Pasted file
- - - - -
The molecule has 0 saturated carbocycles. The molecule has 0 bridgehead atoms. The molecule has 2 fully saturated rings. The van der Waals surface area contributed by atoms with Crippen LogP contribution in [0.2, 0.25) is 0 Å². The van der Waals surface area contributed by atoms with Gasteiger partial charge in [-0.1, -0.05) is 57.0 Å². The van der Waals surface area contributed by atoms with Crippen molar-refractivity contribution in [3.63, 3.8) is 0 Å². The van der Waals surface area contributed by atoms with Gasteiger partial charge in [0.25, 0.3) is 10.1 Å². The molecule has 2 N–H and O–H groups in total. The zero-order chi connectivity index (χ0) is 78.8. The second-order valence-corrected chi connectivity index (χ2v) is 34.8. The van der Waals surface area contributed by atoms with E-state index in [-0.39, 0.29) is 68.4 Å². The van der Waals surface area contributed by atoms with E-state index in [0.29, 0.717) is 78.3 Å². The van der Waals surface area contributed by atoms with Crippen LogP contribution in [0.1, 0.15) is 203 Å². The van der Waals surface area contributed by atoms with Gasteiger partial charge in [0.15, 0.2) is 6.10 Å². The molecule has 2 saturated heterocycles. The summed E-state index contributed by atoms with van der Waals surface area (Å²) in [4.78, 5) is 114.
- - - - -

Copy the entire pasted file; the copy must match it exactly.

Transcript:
The molecule has 0 saturated carbocycles. The molecule has 0 bridgehead atoms. The molecule has 2 fully saturated rings. The van der Waals surface area contributed by atoms with Crippen LogP contribution in [0.2, 0.25) is 0 Å². The van der Waals surface area contributed by atoms with Gasteiger partial charge in [-0.1, -0.05) is 57.0 Å². The van der Waals surface area contributed by atoms with Crippen molar-refractivity contribution in [3.63, 3.8) is 0 Å². The van der Waals surface area contributed by atoms with Gasteiger partial charge in [0.25, 0.3) is 10.1 Å². The molecule has 2 N–H and O–H groups in total. The zero-order chi connectivity index (χ0) is 78.8. The second-order valence-corrected chi connectivity index (χ2v) is 34.8. The van der Waals surface area contributed by atoms with E-state index in [-0.39, 0.29) is 68.4 Å². The van der Waals surface area contributed by atoms with E-state index in [0.29, 0.717) is 78.3 Å². The van der Waals surface area contributed by atoms with Crippen LogP contribution in [0.1, 0.15) is 203 Å². The van der Waals surface area contributed by atoms with Gasteiger partial charge in [0.15, 0.2) is 6.10 Å². The molecule has 2 saturated heterocycles. The summed E-state index contributed by atoms with van der Waals surface area (Å²) in [4.78, 5) is 114.